[openstack-dev] [all] cyclomatic complexity check in flake8 & Python 3

Thomas Herve therve at redhat.com
Tue Dec 12 14:04:03 UTC 2017

On Tue, Dec 12, 2017 at 2:08 PM, Thierry Carrez <thierry at openstack.org> wrote:
> Zane Bitter wrote:
>> We have around 60 repos using the 'mccabe' package to do cyclomatic
>> complexity checks in flake8 in their gate jobs.[1] Based on advice
>> received at the time[2], the version of mccabe that we use in the gate
>> is effectively pinned to 0.2.1 by hacking (the project, not... never
>> mind).[3]
>> This is starting to cause problems, because version 0.2.1 does not work
>> with Python 3. By 'does not work' I don't mean that it refuses to run, I
>> mean that it returns completely different numbers. (As far as I can tell
>> they're always the same or lower.) tox creates the pep8 environment
>> using the version of python that tox itself is running in, so as distros
>> increasingly prefer to install packages using python3, people will
>> increasingly be running flake8 under python3, and they'll run into
>> situations like the one I had today where their pep8 tests pass locally
>> but fail in the gate (which still runs under python2). When the gate
>> switches to python3, as I assume it eventually must, we'll get bogus
>> results.
>> Unfortunately, moving to a later version is complicated by the fact that
>> 0.2.1 was... not good software. There is exactly one regression test.[4]
>> And if you're about to ask whether it was to check the trivial case that
>> the function:
>>   def foo():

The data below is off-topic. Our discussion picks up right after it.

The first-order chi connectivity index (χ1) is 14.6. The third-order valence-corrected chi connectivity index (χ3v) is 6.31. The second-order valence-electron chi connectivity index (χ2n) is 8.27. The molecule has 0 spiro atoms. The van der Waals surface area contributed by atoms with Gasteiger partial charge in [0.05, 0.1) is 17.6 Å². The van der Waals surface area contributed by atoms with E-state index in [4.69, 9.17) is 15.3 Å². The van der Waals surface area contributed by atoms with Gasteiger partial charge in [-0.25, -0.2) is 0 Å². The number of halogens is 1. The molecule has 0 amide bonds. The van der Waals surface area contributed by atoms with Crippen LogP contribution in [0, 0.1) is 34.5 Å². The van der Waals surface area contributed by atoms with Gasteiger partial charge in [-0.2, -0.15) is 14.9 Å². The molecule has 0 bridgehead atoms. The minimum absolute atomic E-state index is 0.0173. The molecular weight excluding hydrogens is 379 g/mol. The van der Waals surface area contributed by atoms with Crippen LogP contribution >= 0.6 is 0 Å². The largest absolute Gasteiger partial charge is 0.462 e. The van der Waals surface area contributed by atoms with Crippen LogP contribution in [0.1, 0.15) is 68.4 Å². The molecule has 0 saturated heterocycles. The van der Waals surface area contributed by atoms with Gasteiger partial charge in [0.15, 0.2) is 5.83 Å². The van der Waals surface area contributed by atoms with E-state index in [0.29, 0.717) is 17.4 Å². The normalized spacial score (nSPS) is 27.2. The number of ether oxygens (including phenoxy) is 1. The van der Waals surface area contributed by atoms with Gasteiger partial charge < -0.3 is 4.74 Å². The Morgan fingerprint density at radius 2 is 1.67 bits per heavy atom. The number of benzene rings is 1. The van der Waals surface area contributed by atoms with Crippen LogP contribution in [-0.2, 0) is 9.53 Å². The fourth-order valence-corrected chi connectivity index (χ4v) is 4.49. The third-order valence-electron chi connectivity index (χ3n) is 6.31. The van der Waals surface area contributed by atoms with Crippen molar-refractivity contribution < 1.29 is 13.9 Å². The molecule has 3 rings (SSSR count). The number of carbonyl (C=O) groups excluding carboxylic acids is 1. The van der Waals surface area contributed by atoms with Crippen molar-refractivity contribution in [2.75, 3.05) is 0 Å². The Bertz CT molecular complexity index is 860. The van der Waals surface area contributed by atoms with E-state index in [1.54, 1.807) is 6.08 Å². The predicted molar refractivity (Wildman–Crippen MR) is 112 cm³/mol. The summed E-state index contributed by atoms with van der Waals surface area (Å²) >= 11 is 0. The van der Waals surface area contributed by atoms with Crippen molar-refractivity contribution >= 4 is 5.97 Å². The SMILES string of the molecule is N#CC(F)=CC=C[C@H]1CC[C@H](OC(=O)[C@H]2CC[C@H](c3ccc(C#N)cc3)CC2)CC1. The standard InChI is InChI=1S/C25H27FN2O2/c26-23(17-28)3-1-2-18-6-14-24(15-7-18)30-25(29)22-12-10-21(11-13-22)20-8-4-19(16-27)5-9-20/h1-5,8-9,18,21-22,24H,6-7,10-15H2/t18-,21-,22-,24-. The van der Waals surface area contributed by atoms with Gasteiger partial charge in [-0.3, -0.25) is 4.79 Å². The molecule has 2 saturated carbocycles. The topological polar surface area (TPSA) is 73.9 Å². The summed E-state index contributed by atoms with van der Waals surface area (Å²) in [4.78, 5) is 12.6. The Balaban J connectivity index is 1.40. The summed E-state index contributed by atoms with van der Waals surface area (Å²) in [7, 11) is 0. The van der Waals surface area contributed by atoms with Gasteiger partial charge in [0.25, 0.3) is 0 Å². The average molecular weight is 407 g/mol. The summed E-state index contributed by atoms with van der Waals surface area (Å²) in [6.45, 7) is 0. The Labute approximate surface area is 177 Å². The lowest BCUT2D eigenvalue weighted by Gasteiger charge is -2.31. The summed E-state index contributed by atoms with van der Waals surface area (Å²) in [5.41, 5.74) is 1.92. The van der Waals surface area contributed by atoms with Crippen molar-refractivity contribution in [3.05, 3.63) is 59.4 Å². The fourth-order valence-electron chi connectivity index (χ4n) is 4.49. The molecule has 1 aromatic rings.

>>       return None
>> has a cyclomatic complexity of 1, then the joke is on you because it
>> actually returns 2 for that function.
>> Later versions have more tests and appear to be consistent with each
>> other and across python versions, but they return completely different
>> results to 0.2.1. And the results are mostly higher, so if we bump the
>> requirements many of those 60 projects will break.
>> (I could also go into details on how the numbers that later versions
>> report are also wrong in different ways, but I'll save it for another day.)
>> Here's how the allegedly most complex function in Heat[5] shakes out,
>> for example:
>>   mccabe  py27  py36
>>   0.2.1    14     6
>>   0.3.1    23    23
>>   0.6.1    23    23
>> I don't have a solution to suggest, but I burned most of my day digging
>> into this so I just wanted to let y'all know how screwed we are.
> Thanks for digging into this, Zane. I'd say we have two options, based
> on how useful running those tests is:
> 1/ If they are useful, we should bump the version, at the same time
> adjusting max-complexity per repo to match the most complex function
> (with some slack factor). Encourage more projects to use cyclomatic
> complexity checks and fix the biggest offenders using cycle goals.
> 2/ If they are not useful, just drop cyclomatic complexity tests overall
> rather than relying on wrong results and wasting CPU cycles

Hugely in favor of doing that. Even if it was working properly, I
don't think for Heat it was ever a useful test. We end up either
bumping the max or moving a conditional in a function, which doesn't
solve anything.


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